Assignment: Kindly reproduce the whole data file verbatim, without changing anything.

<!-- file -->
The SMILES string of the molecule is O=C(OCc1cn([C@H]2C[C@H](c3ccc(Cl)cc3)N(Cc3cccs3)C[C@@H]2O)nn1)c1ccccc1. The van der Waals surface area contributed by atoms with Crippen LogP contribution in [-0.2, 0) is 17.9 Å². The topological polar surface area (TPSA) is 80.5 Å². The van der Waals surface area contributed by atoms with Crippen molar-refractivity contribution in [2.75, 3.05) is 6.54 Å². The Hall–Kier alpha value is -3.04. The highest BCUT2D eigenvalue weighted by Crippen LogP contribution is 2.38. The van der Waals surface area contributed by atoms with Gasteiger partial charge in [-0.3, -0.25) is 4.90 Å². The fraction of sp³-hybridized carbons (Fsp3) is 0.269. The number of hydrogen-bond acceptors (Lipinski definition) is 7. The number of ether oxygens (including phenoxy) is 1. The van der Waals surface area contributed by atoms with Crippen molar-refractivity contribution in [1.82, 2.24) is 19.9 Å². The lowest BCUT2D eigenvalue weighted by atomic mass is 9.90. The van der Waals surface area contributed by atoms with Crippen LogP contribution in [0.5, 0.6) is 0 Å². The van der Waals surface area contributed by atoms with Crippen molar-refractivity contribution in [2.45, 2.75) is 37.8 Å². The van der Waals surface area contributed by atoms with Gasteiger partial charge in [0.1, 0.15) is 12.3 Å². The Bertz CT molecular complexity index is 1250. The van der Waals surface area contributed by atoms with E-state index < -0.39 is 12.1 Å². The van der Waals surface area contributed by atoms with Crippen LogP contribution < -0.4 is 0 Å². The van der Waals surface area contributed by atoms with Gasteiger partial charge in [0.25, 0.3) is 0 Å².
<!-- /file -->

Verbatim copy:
The SMILES string of the molecule is O=C(OCc1cn([C@H]2C[C@H](c3ccc(Cl)cc3)N(Cc3cccs3)C[C@@H]2O)nn1)c1ccccc1. The van der Waals surface area contributed by atoms with Crippen LogP contribution in [-0.2, 0) is 17.9 Å². The topological polar surface area (TPSA) is 80.5 Å². The van der Waals surface area contributed by atoms with Crippen molar-refractivity contribution in [2.75, 3.05) is 6.54 Å². The Hall–Kier alpha value is -3.04. The highest BCUT2D eigenvalue weighted by Crippen LogP contribution is 2.38. The van der Waals surface area contributed by atoms with Gasteiger partial charge in [-0.3, -0.25) is 4.90 Å². The fraction of sp³-hybridized carbons (Fsp3) is 0.269. The number of hydrogen-bond acceptors (Lipinski definition) is 7. The number of ether oxygens (including phenoxy) is 1. The van der Waals surface area contributed by atoms with Crippen molar-refractivity contribution in [1.82, 2.24) is 19.9 Å². The lowest BCUT2D eigenvalue weighted by atomic mass is 9.90. The van der Waals surface area contributed by atoms with Crippen LogP contribution in [0.5, 0.6) is 0 Å². The van der Waals surface area contributed by atoms with Crippen molar-refractivity contribution in [2.45, 2.75) is 37.8 Å². The van der Waals surface area contributed by atoms with Gasteiger partial charge in [0.1, 0.15) is 12.3 Å². The Bertz CT molecular complexity index is 1250. The van der Waals surface area contributed by atoms with E-state index < -0.39 is 12.1 Å². The van der Waals surface area contributed by atoms with Crippen LogP contribution < -0.4 is 0 Å². The van der Waals surface area contributed by atoms with Gasteiger partial charge in [0.25, 0.3) is 0 Å².